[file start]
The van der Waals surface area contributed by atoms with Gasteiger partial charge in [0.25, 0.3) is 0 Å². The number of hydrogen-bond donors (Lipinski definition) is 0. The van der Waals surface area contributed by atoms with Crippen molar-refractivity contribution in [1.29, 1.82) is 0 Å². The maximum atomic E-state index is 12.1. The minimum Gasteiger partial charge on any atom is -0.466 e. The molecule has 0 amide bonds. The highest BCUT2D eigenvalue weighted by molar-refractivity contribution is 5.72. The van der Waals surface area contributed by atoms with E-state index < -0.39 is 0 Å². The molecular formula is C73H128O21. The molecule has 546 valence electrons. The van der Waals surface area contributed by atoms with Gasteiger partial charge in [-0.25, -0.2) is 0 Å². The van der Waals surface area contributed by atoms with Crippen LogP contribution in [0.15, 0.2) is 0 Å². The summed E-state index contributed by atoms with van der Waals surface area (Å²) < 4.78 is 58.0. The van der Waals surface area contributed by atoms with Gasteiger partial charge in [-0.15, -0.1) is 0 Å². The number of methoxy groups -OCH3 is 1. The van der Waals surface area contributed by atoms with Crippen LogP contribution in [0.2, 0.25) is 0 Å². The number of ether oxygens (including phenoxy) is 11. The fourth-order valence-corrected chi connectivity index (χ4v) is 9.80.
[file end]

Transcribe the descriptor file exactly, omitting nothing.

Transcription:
The van der Waals surface area contributed by atoms with Gasteiger partial charge in [0.25, 0.3) is 0 Å². The number of hydrogen-bond donors (Lipinski definition) is 0. The van der Waals surface area contributed by atoms with Crippen molar-refractivity contribution in [1.29, 1.82) is 0 Å². The maximum atomic E-state index is 12.1. The minimum Gasteiger partial charge on any atom is -0.466 e. The molecule has 0 amide bonds. The highest BCUT2D eigenvalue weighted by molar-refractivity contribution is 5.72. The van der Waals surface area contributed by atoms with E-state index < -0.39 is 0 Å². The molecular formula is C73H128O21. The molecule has 546 valence electrons. The van der Waals surface area contributed by atoms with Gasteiger partial charge in [-0.25, -0.2) is 0 Å². The van der Waals surface area contributed by atoms with Crippen LogP contribution in [0.15, 0.2) is 0 Å². The summed E-state index contributed by atoms with van der Waals surface area (Å²) < 4.78 is 58.0. The van der Waals surface area contributed by atoms with Gasteiger partial charge in [-0.15, -0.1) is 0 Å². The number of methoxy groups -OCH3 is 1. The van der Waals surface area contributed by atoms with Crippen LogP contribution in [0.2, 0.25) is 0 Å². The number of ether oxygens (including phenoxy) is 11. The fourth-order valence-corrected chi connectivity index (χ4v) is 9.80.